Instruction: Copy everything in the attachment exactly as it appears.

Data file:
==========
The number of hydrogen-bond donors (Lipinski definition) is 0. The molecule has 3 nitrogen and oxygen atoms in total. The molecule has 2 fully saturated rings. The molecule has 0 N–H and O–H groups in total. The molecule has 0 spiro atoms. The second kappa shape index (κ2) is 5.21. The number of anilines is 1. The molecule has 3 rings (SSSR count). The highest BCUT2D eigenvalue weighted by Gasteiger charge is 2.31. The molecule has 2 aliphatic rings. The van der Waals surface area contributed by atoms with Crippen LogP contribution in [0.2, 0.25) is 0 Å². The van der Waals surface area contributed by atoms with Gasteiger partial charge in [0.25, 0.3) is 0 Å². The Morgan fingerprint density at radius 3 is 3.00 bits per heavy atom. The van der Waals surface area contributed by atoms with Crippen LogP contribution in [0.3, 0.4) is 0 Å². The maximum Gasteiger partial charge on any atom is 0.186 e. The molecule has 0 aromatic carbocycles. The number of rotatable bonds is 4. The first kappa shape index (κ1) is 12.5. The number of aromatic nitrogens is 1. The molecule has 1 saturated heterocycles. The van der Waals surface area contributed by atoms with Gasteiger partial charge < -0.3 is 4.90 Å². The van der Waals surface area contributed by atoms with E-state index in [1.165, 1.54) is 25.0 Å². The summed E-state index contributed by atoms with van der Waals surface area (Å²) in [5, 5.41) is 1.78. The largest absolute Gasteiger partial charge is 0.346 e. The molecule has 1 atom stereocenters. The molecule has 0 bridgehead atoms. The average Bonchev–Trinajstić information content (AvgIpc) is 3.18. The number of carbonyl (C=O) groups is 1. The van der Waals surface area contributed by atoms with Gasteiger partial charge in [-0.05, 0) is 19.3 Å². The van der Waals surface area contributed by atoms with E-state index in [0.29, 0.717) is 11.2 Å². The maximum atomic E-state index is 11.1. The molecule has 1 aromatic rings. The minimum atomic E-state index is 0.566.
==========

The number of hydrogen-bond donors (Lipinski definition) is 0. The molecule has 3 nitrogen and oxygen atoms in total. The molecule has 2 fully saturated rings. The molecule has 0 N–H and O–H groups in total. The molecule has 0 spiro atoms. The second kappa shape index (κ2) is 5.21. The number of anilines is 1. The molecule has 3 rings (SSSR count). The highest BCUT2D eigenvalue weighted by Gasteiger charge is 2.31. The molecule has 2 aliphatic rings. The van der Waals surface area contributed by atoms with Crippen LogP contribution in [0.2, 0.25) is 0 Å². The van der Waals surface area contributed by atoms with Gasteiger partial charge in [0.25, 0.3) is 0 Å². The Morgan fingerprint density at radius 3 is 3.00 bits per heavy atom. The van der Waals surface area contributed by atoms with Crippen LogP contribution in [0.3, 0.4) is 0 Å². The maximum Gasteiger partial charge on any atom is 0.186 e. The molecule has 0 aromatic carbocycles. The number of rotatable bonds is 4. The first kappa shape index (κ1) is 12.5. The number of aromatic nitrogens is 1. The molecule has 1 saturated heterocycles. The van der Waals surface area contributed by atoms with Gasteiger partial charge < -0.3 is 4.90 Å². The van der Waals surface area contributed by atoms with E-state index in [1.165, 1.54) is 25.0 Å². The summed E-state index contributed by atoms with van der Waals surface area (Å²) in [5, 5.41) is 1.78. The largest absolute Gasteiger partial charge is 0.346 e. The molecule has 1 atom stereocenters. The molecule has 0 bridgehead atoms. The average Bonchev–Trinajstić information content (AvgIpc) is 3.18. The number of carbonyl (C=O) groups is 1. The van der Waals surface area contributed by atoms with Gasteiger partial charge in [-0.05, 0) is 19.3 Å². The van der Waals surface area contributed by atoms with E-state index in [0.29, 0.717) is 11.2 Å². The maximum atomic E-state index is 11.1. The molecule has 1 aromatic rings. The minimum atomic E-state index is 0.566.